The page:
Being on the road I often find it hard to follow any diet, not that I would want to any way. When in the Alps it is usually a lot of pasta and pizza!

Photo Credit: Ben Read

I’m from Canada and most people here complain about the price of hockey. I would imagine that base jumping and wingsuit flying come with a hefty price tag. How do you support your activities, and to what degree does sponsorship play in your ability to continue pursuing such activities on a regular basis?

The gear needed is rather expensive, as is the investment of all the skydives and traveling. I have a lot of people asking, “How much is it to go wingsuit BASE jumping?”, and there is no easy answer. I have never calculated how much it would be. I saved and sacrificed along the way to achieve my goals. Sponsorship is very helpful when I want to complete certain goals. There are some I just would not be able to pull off if it was not for my main sponsor, Jöttnar.


What is the process for picking the locations that you jump from? Have others usually jumped from the same location prior to you, or are you often the first?

I love finding new jumps around the world. I enjoy the process of searching online for possible new exits, which is where Instagram pages like yours provides me with inspiration. Once I discover an area of interest I look on google Earth to see if there is a landing and a flight, if it is a wingsuit jump. Sometimes if information is lacking, it is a bit of a gamble traveling halfway around the world to see if it will work. There is of course thousands of exits that have been jumped and the information is shared in the community. 

Once you have determined a jump location, what is your preparation process like leading up to the jump; does the routine stay the same or does it change with each jump?

The type of BASE jumps that I do very: very low jumps as low as 30m, ski BASE, wingsuiting, and alpine/climbing BASE jumps. The structure and precautions for each jump remains the same, but each one will differ in regards to how we stow the gear or deploy the parachute. 


What is your main reason or drive for doing these type of high risk activities? What is it that you get out of it?

I have thought about this a lot, for me it is the challenge. This is why I like to attempt open new jumps, it is for the challenge that I face. It is always more of a challenge if your the first to jump from a location.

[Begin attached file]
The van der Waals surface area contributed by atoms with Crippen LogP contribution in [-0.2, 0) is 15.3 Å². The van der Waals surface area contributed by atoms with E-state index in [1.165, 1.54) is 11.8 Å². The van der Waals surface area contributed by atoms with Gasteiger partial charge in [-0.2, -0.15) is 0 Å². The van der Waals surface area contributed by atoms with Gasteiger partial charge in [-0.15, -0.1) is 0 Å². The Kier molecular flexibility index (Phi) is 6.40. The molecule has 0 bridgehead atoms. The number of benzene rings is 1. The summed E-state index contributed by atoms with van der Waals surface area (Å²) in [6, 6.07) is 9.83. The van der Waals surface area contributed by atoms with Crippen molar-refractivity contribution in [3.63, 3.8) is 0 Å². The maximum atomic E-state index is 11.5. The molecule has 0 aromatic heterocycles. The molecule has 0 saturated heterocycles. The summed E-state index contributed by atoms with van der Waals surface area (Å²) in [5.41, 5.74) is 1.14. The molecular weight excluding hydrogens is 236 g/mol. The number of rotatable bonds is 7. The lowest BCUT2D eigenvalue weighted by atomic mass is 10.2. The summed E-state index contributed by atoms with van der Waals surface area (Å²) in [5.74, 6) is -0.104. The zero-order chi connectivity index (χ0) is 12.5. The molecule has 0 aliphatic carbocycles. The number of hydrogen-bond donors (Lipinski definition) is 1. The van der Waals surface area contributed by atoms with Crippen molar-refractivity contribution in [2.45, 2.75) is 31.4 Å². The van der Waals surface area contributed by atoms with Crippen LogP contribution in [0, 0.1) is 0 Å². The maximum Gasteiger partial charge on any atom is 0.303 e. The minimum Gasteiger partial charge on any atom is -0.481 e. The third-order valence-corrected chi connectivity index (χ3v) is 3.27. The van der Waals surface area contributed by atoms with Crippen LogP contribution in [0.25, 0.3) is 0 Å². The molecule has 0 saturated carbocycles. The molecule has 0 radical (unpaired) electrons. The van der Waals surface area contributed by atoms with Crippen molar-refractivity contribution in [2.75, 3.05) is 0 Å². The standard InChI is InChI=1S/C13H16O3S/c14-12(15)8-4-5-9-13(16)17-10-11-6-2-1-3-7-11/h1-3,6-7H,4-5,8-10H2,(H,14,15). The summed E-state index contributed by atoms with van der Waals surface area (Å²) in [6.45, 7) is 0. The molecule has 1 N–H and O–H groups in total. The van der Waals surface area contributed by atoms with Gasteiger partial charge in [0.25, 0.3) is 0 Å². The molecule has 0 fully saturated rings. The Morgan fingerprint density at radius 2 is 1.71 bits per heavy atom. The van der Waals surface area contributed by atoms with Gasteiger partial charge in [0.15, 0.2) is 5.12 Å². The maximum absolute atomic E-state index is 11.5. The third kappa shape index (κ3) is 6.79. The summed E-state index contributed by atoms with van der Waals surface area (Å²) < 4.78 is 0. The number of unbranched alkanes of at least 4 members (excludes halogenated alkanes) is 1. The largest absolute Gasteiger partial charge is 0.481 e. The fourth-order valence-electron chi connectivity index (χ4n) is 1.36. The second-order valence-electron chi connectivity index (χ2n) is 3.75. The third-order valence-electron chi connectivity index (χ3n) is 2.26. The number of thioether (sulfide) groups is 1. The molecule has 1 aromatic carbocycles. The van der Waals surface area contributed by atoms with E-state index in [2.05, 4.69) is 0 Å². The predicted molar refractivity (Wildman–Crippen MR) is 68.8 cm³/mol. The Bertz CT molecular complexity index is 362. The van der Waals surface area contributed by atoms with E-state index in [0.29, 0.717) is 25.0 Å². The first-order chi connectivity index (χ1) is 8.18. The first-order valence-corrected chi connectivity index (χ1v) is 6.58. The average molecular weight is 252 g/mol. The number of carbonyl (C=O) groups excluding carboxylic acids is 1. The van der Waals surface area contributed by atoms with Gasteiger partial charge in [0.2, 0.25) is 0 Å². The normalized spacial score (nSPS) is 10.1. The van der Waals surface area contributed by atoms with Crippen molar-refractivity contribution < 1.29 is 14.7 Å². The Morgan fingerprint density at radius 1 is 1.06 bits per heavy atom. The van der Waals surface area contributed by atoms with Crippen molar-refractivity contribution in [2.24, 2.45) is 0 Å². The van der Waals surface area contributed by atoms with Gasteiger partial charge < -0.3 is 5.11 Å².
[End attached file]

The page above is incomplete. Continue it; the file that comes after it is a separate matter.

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Is there a jump that stands out as more memorable than others, and if so why?

Quite a few jumps stand out, but for different reasons. Perhaps our engagement jump stands out the most, for so many reasons! I am currently writing a blog post about it, as there is a lot to mention, but to sum it up: I proposed to Ewa on table mountain, she said yes and we jumped off, we flew together. Opened our parachutes. Then Ewa had a bad landing and de-gloved her shin to the bone. I carried her off the mountain for two hours. She spent the night in the hospital after surgery, and to top it all off I lost the engagement ring. Despite the ordeal she stills says it was the best trip ever!


Recognizing the high risk nature of base jumping and wingsuit flying, have you had an experience or a close call which made you question what you do?

There have been close calls, I think if you spend a lot of time in this sport it is going to happen. Though there have been close calls, I never had an injury. It is more the accidents and fatalities you see of other people that make me question if I will do it forever. 

Are you working on any long term projects at the moment, and do you have any goals for the future with base jumping or wingsuit flying?

There are too many projects to mention. Every time I finish one project it leads to another, like stepping stone to bigger things. I have got a few interesting jumping and climbing trips coming up to Greenland, Afghanistan, Vietnam and Oman. My main goal that I have been working on for three years now is climbing the six great North Faces of the Alps and then jumping from them all. I have three left to complete, so hopefully I will finish them soon!

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For more from Tim Howell click here or @tim_howell_adventure

For more on his main sponsor Jöttnar click here

Photography credit: Hamish Frost (@hamishfrost ), Ben Read (@benreadphoto and here), Zak O’leary.